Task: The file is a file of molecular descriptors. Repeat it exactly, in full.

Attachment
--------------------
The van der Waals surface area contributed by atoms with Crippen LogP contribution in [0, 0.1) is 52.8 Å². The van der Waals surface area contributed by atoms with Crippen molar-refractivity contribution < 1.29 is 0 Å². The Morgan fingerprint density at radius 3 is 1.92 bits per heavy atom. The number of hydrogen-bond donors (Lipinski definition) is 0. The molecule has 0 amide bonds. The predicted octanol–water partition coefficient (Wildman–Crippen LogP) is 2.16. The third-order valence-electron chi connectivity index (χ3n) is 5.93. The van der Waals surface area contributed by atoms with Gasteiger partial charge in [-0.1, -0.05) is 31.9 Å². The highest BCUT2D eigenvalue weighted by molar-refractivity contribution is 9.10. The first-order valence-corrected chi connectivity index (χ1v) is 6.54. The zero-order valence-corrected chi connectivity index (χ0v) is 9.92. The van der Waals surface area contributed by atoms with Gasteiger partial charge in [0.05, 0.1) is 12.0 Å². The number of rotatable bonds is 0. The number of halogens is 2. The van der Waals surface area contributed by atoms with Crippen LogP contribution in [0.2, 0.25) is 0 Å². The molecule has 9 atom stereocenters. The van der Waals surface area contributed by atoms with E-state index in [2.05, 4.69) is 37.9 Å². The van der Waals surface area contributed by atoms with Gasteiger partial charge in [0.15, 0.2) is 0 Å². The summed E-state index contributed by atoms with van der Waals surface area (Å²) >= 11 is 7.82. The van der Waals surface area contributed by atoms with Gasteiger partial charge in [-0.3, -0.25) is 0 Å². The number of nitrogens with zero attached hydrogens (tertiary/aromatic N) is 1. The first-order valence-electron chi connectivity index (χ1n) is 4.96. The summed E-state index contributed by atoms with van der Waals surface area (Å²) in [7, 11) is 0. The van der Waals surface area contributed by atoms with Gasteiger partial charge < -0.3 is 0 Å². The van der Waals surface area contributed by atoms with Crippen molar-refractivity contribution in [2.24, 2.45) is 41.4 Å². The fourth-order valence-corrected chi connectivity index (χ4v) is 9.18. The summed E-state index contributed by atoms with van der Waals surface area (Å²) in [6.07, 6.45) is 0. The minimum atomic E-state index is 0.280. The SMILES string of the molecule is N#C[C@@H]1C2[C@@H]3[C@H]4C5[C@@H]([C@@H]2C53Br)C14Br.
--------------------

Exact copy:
The van der Waals surface area contributed by atoms with Crippen LogP contribution in [0, 0.1) is 52.8 Å². The van der Waals surface area contributed by atoms with Crippen molar-refractivity contribution < 1.29 is 0 Å². The Morgan fingerprint density at radius 3 is 1.92 bits per heavy atom. The number of hydrogen-bond donors (Lipinski definition) is 0. The molecule has 0 amide bonds. The predicted octanol–water partition coefficient (Wildman–Crippen LogP) is 2.16. The third-order valence-electron chi connectivity index (χ3n) is 5.93. The van der Waals surface area contributed by atoms with Gasteiger partial charge in [-0.1, -0.05) is 31.9 Å². The highest BCUT2D eigenvalue weighted by molar-refractivity contribution is 9.10. The first-order valence-corrected chi connectivity index (χ1v) is 6.54. The zero-order valence-corrected chi connectivity index (χ0v) is 9.92. The van der Waals surface area contributed by atoms with Gasteiger partial charge in [0.05, 0.1) is 12.0 Å². The number of rotatable bonds is 0. The number of halogens is 2. The van der Waals surface area contributed by atoms with Crippen LogP contribution in [0.2, 0.25) is 0 Å². The molecule has 9 atom stereocenters. The van der Waals surface area contributed by atoms with E-state index in [2.05, 4.69) is 37.9 Å². The van der Waals surface area contributed by atoms with Gasteiger partial charge in [0.15, 0.2) is 0 Å². The summed E-state index contributed by atoms with van der Waals surface area (Å²) >= 11 is 7.82. The van der Waals surface area contributed by atoms with Gasteiger partial charge in [-0.3, -0.25) is 0 Å². The number of nitrogens with zero attached hydrogens (tertiary/aromatic N) is 1. The first-order valence-electron chi connectivity index (χ1n) is 4.96. The summed E-state index contributed by atoms with van der Waals surface area (Å²) in [7, 11) is 0. The van der Waals surface area contributed by atoms with Gasteiger partial charge < -0.3 is 0 Å². The van der Waals surface area contributed by atoms with Crippen molar-refractivity contribution in [2.24, 2.45) is 41.4 Å². The fourth-order valence-corrected chi connectivity index (χ4v) is 9.18. The summed E-state index contributed by atoms with van der Waals surface area (Å²) in [6.07, 6.45) is 0. The minimum atomic E-state index is 0.280. The SMILES string of the molecule is N#C[C@@H]1C2[C@@H]3[C@H]4C5[C@@H]([C@@H]2C53Br)C14Br.